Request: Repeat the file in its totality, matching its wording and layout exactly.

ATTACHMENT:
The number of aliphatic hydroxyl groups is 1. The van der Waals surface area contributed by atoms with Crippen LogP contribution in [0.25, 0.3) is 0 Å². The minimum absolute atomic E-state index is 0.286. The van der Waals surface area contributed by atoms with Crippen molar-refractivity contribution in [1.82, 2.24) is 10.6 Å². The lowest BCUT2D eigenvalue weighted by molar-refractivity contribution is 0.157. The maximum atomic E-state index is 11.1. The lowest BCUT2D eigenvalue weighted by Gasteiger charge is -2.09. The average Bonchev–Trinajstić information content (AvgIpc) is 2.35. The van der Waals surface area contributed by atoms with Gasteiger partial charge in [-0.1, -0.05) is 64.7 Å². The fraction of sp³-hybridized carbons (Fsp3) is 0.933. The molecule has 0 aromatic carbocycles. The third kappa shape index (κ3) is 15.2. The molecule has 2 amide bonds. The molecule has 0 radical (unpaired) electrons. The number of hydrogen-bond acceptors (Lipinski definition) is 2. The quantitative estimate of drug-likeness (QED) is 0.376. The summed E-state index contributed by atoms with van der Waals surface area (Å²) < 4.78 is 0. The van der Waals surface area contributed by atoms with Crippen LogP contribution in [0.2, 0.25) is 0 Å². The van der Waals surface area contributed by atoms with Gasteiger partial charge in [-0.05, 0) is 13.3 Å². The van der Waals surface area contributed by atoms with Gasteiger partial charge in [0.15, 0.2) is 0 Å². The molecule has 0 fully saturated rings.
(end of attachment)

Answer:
The number of aliphatic hydroxyl groups is 1. The van der Waals surface area contributed by atoms with Crippen LogP contribution in [0.25, 0.3) is 0 Å². The minimum absolute atomic E-state index is 0.286. The van der Waals surface area contributed by atoms with Crippen molar-refractivity contribution in [1.82, 2.24) is 10.6 Å². The lowest BCUT2D eigenvalue weighted by molar-refractivity contribution is 0.157. The maximum atomic E-state index is 11.1. The lowest BCUT2D eigenvalue weighted by Gasteiger charge is -2.09. The average Bonchev–Trinajstić information content (AvgIpc) is 2.35. The van der Waals surface area contributed by atoms with Gasteiger partial charge in [-0.1, -0.05) is 64.7 Å². The fraction of sp³-hybridized carbons (Fsp3) is 0.933. The molecule has 0 aromatic carbocycles. The third kappa shape index (κ3) is 15.2. The molecule has 2 amide bonds. The molecule has 0 radical (unpaired) electrons. The number of hydrogen-bond acceptors (Lipinski definition) is 2. The quantitative estimate of drug-likeness (QED) is 0.376. The summed E-state index contributed by atoms with van der Waals surface area (Å²) < 4.78 is 0. The van der Waals surface area contributed by atoms with Crippen LogP contribution in [0.2, 0.25) is 0 Å². The van der Waals surface area contributed by atoms with Gasteiger partial charge in [-0.05, 0) is 13.3 Å². The van der Waals surface area contributed by atoms with Gasteiger partial charge in [0.15, 0.2) is 0 Å². The molecule has 0 fully saturated rings.